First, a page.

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P. G. Finlayson, G. Abrams, R. Iezzi; Feasibility of a Neurotransmitter-based Retinal Prosthesis: Stimulation of Retinal Ganglion Cells in S334-ter-4 Rats with L-Glutamate. Invest. Ophthalmol. Vis. Sci. 2009;50(13):4743.
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© ARVO (1962-2015); The Authors (2016-present)
To examine the effectiveness of local glutamate micro-application in exciting retinal ganglion cells (RGCs) in an animal model of retinitis pigmentosa (RP) for the development of a neurotransmitter-based retinal prosthesis.
Reponses were examined in postnatal (P) day 60 to 280 S334-ter line 4 rats. Following enzymatic vitrectomy, flattened eyecup preparations were used to record extracellular RGC activity using glass micropipettes. Responses to light and local pressure ejection of glutamate from micropipettes were examined.
Local exogenous application of glutamate (2 mM) effectively excited RGCs in most retinas [P60-100 (7/8, with 1 RGC exhibiting suppression only), P180-220 (17/32), and P240-280 (6/6)]. RGC responses to exogenous application of glutamate could be linearly related to the duration of ejection. The excitation elicited by glutamate in a few (7) RGCs exhibited a prolonged period (many seconds) of excitation.The range of RGC response latencies to glutamate was 31 to 493 ms (mean ± S.E.: 239 ± 27ms, n = 25). Glutamate application evoked an initial suppression followed by excitation in 5 spontaneously active RGCs. The latency to the onset of this suppression was also highly variable, ranging from 16 to 400 ms. Mean spontaneous RGC discharge rates (n = 69) in retinas from S334-ter-4 rats were also examined in three age groups P60-100 (n = 9), P180-220 (n = 52) and P240-280 (n = 8). Rates did not differ significantly (ANOVA: p = 0.3) between groups [P60-P100 (9.8 ± 3.6 spikes/s), P180-220 (4.5 ± 10.4) and P240-280 (3.0 ± 7.3)]. However, the proportion of RGCs with rates < 1 spikes/s increased from 33% at P60-100, to 68% at P180-220 and 75% at P240-280.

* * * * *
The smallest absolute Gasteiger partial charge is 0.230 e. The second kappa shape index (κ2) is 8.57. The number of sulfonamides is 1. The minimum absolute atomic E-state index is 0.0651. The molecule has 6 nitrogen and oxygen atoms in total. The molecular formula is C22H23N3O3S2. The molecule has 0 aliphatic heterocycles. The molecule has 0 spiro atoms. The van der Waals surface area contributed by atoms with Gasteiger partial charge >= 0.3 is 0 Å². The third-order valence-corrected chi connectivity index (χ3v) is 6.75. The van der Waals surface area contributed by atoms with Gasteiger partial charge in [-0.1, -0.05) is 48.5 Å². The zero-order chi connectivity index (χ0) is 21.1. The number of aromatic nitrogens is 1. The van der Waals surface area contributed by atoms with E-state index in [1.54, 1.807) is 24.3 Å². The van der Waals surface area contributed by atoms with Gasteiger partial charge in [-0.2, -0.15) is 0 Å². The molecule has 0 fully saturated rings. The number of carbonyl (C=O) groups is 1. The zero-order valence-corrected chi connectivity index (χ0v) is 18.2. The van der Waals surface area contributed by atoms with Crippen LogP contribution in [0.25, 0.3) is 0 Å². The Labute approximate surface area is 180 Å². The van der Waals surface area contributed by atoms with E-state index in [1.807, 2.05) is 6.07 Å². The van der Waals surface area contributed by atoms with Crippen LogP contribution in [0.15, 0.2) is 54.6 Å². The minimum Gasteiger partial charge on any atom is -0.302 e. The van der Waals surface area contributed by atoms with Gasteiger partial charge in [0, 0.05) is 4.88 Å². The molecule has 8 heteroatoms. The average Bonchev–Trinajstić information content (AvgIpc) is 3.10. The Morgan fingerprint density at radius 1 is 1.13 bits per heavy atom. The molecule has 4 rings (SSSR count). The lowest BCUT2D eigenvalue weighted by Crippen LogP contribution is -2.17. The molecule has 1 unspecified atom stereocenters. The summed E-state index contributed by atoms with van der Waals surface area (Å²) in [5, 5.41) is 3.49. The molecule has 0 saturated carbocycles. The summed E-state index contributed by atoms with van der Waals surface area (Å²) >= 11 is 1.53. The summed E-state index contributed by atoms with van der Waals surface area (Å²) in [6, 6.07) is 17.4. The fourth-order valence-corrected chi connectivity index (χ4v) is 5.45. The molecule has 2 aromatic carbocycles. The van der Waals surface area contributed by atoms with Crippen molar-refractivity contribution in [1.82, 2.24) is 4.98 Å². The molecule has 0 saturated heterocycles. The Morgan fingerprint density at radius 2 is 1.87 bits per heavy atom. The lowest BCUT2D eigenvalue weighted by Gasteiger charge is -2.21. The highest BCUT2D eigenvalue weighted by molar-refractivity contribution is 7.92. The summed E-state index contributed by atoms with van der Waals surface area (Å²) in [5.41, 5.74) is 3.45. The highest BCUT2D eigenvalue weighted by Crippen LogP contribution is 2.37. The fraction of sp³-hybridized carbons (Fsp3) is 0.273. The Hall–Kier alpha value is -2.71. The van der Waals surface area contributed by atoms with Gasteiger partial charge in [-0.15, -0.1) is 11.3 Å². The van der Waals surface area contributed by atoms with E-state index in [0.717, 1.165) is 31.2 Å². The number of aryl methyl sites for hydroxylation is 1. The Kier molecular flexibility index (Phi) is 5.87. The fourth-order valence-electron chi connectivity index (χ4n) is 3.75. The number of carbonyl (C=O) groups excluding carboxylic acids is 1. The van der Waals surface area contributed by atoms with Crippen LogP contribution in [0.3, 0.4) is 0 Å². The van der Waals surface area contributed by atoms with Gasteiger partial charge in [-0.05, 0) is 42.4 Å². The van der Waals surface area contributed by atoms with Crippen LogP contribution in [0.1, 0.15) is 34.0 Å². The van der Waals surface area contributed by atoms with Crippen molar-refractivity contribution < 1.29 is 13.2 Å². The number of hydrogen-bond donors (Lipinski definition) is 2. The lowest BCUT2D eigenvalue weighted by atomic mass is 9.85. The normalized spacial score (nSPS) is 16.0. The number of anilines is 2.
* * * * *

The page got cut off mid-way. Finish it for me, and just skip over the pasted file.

RGCs retain glutamate excitability even in late stages of retinal degeneration. RGCs rarely exhibited high spontaneous discharge activity, or loss of excitability in degenerated retinas. Local application of L-glutamate was efficacious in stimulating RGCs, and responses could be linearly modulated according to the duration of ejection. Neurotransmitter stimulation may provide a more naturalistic means of controlling RGC firing activity for a retinal prosthesis.
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